# Difficulty with derivatives using the Lorentz transformations

• B
Gold Member
2019 Award
Two frames measure the position of a particle as a function of time: S in terms of x and t and S', moving at constant speed v, in terms of x' and t'. The acceleration as measured in frame S is $$\frac{d^{2}x}{dt^{2}}$$ and that measured in frame S' is $$\frac{d^{2}x'}{dt'^{2}}$$My question is how can we write the expression for the acceleration in frame S' in terms of that measured in frame S, noting the two coordinate transformations $$x' = \gamma(x-vt)$$ and $$t' = \gamma(t-vx)$$ I have had a go at the first derivative

\begin{align}
\frac{dx'}{dt'} &= \gamma \frac{dx}{dt'} - \gamma v \frac{dt}{dt'} \\ &= \gamma \frac{dx}{dt}\frac{dt}{dt'} - \gamma v \frac{dt}{dt'}
\end{align}
I tried deriving the time transformation with respect to t
\begin{align}
t' &= \gamma t - \gamma xv
\\ \frac{dt'}{dt} &= \gamma - \gamma v \frac{dx}{dt}
\end{align}

so that $$\frac{dt}{dt'} = \frac{1}{\gamma - \gamma v \frac{dx}{dt}}$$ but substituting this in doesn't really help and even then I'm not sure how to handle the second derivative. The aim would be to have some relationship like $$\frac{d^{2}x}{dt^{2}} = f(\frac{d^{2}x'}{dt'^{2}})$$ where $$f$$ is some function. I was wondering if anyone could give me some tips or guidance since I don't really know if I'm going about this the right way. Thanks a bunch.

Last edited:

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PeroK
Homework Helper
Gold Member
I'm not sure why you got stuck. You are nearly there for the so called "velocity transformation".

Use equation (2) and what you have for ##dt/dt'##.

Note that ##dx/dt## is the velocity of the particle in frame S. Call this ##u## say. And ##u' = dx'/dt'##.

Finish this, then the acceleration transformation is just more of the same.

etotheipi
Gold Member
2019 Award
I'm not sure why you got stuck. You are nearly there for the so called "velocity transformation".

Use equation (2) and what you have for ##dt/dt'##.

Note that ##dx/dt## is the velocity of the particle in frame S. Call this ##u## say. And ##u' = dx'/dt'##.

Finish this, then the acceleration transformation is just more of the same.
Thank you, substituting in I get the relation

$$u' = \frac{u - v}{1- uv}$$ so I'll go with that and see if it works!

PeroK
Orodruin
Staff Emeritus
Homework Helper
Gold Member
Note that what you are after is
$$\frac{du'}{dt'}.$$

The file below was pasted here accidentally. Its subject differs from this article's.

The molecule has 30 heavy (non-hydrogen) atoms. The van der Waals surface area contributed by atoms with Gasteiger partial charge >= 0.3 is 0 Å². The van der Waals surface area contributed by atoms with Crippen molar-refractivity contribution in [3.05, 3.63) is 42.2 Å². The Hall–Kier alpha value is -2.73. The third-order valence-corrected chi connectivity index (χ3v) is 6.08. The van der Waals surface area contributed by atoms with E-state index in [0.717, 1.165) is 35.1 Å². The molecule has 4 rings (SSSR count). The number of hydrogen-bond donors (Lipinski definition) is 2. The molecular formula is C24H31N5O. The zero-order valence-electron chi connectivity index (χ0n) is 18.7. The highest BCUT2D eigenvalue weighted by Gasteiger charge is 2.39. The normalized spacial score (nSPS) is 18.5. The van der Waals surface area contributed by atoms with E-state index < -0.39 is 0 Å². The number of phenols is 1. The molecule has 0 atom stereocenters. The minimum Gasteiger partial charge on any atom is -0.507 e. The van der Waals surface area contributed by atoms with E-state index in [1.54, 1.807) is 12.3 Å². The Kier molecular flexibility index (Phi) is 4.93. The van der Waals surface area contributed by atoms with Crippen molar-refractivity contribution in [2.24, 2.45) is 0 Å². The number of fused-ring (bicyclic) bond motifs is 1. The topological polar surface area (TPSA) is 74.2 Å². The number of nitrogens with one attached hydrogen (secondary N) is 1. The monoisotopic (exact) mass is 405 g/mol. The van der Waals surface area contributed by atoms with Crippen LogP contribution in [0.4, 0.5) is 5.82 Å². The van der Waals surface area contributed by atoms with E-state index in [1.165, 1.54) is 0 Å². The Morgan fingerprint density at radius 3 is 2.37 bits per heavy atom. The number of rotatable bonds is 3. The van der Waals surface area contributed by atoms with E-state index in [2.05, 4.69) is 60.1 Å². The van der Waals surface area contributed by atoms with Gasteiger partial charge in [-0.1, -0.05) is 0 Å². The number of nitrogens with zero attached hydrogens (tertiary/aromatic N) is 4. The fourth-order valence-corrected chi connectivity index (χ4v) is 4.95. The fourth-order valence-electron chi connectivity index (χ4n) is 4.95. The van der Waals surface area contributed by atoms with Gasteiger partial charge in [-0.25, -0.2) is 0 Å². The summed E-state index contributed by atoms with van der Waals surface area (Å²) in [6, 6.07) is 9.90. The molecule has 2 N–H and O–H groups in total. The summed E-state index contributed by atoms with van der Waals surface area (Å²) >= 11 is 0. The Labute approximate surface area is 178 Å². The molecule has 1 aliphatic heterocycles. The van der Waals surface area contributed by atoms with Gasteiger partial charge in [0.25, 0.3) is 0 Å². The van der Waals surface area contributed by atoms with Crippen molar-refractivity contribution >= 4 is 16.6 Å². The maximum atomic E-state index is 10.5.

Just as you expressed ##u' = dx'/dt'## using the chain rule, you can do the same for ##du'/dt'##. You have already computed ##dt/dt'## so that part should be no problem.

etotheipi
PeroK
Homework Helper
Gold Member
Thank you, substituting in I get the relation

$$u' = \frac{u - v}{1- uv}$$ so I'll go with that and see if it works!
A good test is to try ##u = 1## and check that ##u' =1##, for any ##v##.

This of course represents the invariance of the speed of light.

etotheipi
Gold Member
2019 Award

$$\frac{d^{2}x}{dt^{2}} = \frac{1}{\gamma}\frac{1-v^{2}}{(1-uv)^{3}} \frac{d^{2}x'}{dt'^{2}}$$
Would it be ok to rewrite
$$\frac{1}{\gamma} = (1-v^{2})^{\frac{1}{2}}$$ so that this becomes
$$\frac{d^{2}x}{dt^{2}} = \frac{(1-v^{2})^{\frac{3}{2}}}{(1-uv)^{3}} \frac{d^{2}x'}{dt'^{2}}$$

PeroK
Homework Helper
Gold Member

$$\frac{d^{2}x}{dt^{2}} = \frac{1}{\gamma}\frac{1-v^{2}}{(1-uv)^{3}} \frac{d^{2}x'}{dt'^{2}}$$
Would it be ok to rewrite
$$\frac{1}{\gamma} = (1-v^{2})^{\frac{1}{2}}$$ so that this becomes
$$\frac{d^{2}x}{dt^{2}} = \frac{(1-v^{2})^{\frac{3}{2}}}{(1-uv)^{3}} \frac{d^{2}x'}{dt'^{2}}$$
Are you sure you have ##a## and ##a'## the right way round?

etotheipi
Gold Member
2019 Award
Are you sure you have ##a## and ##a'## the right way round?
Yeah you're right, sorry about that! It should then actually be

$$\frac{d^{2}x'}{dt'^{2}} = \frac{(1-v^{2})^{\frac{3}{2}}}{(1-uv)^{3}} \frac{d^{2}x}{dt^{2}}$$

PeroK
haushofer
Two frames measure the position of a particle as a function of time: S in terms of x and t and S', moving at constant speed v, in terms of x' and t'. The acceleration as measured in frame S is $$\frac{d^{2}x}{dt^{2}}$$ and that measured in frame S' is $$\frac{d^{2}x'}{dt'^{2}}$$My question is how can we write the expression for the acceleration in frame S' in terms of that measured in frame S, noting the two coordinate transformations $$x' = \gamma(x-vt)$$ and $$t' = \gamma(t-vx)$$ I have had a go at the first derivative

\begin{align}
\frac{dx'}{dt'} &= \gamma \frac{dx}{dt'} - \gamma v \frac{dt}{dt'} \\ &= \gamma \frac{dx}{dt}\frac{dt}{dt'} - \gamma v \frac{dt}{dt'}
\end{align}
I tried deriving the time transformation with respect to t
\begin{align}
t' &= \gamma t - \gamma xv
\\ \frac{dt'}{dt} &= \gamma - \gamma v \frac{dx}{dt}
\end{align}

so that

$$\frac{dt}{dt'} = \frac{1}{\gamma - \gamma v \frac{dx}{dt}}$$

but substituting this in doesn't really help and even then I'm not sure how to handle the second derivative. The aim would be to have some relationship like

$$\frac{d^{2}x}{dt^{2}} = f(\frac{d^{2}x'}{dt'^{2}})$$

where $$f$$ is some function. I was wondering if anyone could give me some tips or guidance since I don't really know if I'm going about this the right way. Thanks a bunch.
Why is the derivate of gamma w.r.t. the time coordinate t zero? We're talking accelerations here. Or am I missing something?

PeroK
Homework Helper
Gold Member
Why is the derivate of gamma w.r.t. the time coordinate t zero? We're talking accelerations here. Or am I missing something?
That's the gamma factor between the frames.

haushofer